Johnston Ridge ~ Mt St Helens

MAY 16, 2010   We used to make the pilgrimage to Mt. St. Helens every few years to watch the recovery of the landscape within the blast zone, but it had been about 12 years since my last visit.  So on the weekend of the 30th anniversary of the eruption, I found myself driving to Johnston Ridge, stopping at nearly every overlook and visitors center along the way.  Many changes have taken place in the years since my last visit.  The Coldwater Ridge Visitors Center is closed and gated shut due to budget shortfalls and the high cost to run that facility.  The most obvious change was the re-emergence of both flora and fauna, and I was duly impressed. 

The weather was moody as I started off on the Boundary Trail from the Johnston Ridge Observatory, intending to hike to Harry's Ridge if time allowed.  Winter had just retreated, so the greenery was sparse along the trail, but everywhere there were signs that recovery has indeed picked up its pace since my last visit.  A sign not far from the JRO provides a map of the area and warns of seriously rugged country ahead; it cautions hikers not to exceed their capabilities--or their comfort levels.  I'm usually comfortable with exposure on steep slopes, so I hiked on.  Soon the trail started skirting a steep cliff with an amazing view of the mountain in front of me.  The trail can only be described as a mean, narrow little trail with a sheer drop to the Pumice Plain.  But the scenery was stunning and enticed me on--until I reached a short section of the trail that was so eroded I couldn't get a solid footing on it.  I thought about it for several minutes before deciding that it was a good time to turn around.  Not quite ready to quit for the day, however, I stopped off at pretty Coldwater Lake for a short hike on the Birth of a Lake Trail.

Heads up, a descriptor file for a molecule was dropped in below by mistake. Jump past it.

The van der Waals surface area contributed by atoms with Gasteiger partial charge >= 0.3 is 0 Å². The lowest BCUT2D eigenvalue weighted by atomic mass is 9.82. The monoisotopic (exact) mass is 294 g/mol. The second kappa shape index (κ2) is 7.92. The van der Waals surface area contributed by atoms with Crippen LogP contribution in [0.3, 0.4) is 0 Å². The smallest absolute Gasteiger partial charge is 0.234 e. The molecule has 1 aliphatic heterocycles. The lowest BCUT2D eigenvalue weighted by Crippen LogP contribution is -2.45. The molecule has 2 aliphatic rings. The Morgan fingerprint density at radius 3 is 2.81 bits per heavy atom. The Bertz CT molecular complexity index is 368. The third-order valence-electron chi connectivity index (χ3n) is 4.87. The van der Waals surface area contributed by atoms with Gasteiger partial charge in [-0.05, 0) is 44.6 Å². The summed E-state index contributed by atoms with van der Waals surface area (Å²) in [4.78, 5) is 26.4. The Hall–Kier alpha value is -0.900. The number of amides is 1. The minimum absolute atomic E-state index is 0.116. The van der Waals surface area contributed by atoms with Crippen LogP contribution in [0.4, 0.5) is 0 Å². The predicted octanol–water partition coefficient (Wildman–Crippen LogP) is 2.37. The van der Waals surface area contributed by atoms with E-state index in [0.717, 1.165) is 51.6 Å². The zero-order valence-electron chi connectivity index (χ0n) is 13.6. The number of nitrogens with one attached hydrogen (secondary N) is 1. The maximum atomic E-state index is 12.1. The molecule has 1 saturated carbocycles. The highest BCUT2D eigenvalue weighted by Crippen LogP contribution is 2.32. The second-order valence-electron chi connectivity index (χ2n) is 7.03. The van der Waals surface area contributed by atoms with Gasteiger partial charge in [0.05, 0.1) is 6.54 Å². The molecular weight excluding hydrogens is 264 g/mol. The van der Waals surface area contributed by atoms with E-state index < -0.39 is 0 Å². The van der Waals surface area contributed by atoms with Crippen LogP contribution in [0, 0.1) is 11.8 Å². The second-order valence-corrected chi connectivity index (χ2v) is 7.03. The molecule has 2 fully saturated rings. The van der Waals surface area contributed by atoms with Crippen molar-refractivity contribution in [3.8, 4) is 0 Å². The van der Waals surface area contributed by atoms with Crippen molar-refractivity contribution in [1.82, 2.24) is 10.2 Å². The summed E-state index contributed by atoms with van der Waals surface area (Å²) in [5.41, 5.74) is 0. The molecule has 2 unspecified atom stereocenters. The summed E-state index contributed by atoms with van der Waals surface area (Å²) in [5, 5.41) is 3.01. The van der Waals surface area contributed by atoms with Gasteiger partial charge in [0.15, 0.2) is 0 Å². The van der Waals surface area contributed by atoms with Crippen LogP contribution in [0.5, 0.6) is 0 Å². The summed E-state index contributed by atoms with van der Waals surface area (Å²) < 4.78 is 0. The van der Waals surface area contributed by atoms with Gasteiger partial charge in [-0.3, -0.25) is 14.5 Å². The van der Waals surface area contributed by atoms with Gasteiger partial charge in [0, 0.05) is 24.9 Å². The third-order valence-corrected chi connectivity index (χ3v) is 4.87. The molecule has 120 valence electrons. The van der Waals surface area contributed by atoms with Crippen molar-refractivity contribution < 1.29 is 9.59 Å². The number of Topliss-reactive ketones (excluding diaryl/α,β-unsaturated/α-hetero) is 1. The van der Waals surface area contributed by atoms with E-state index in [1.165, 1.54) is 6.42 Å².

4 miles at JRO

1 mile at Coldwater Lake

 

Plants Return

 

The Crater

 

Pumice Plain

 

Traversing the Cliff

 

Coldwater Lake:  Birth of a Lake Trail

 

Castle Lake Viewpoint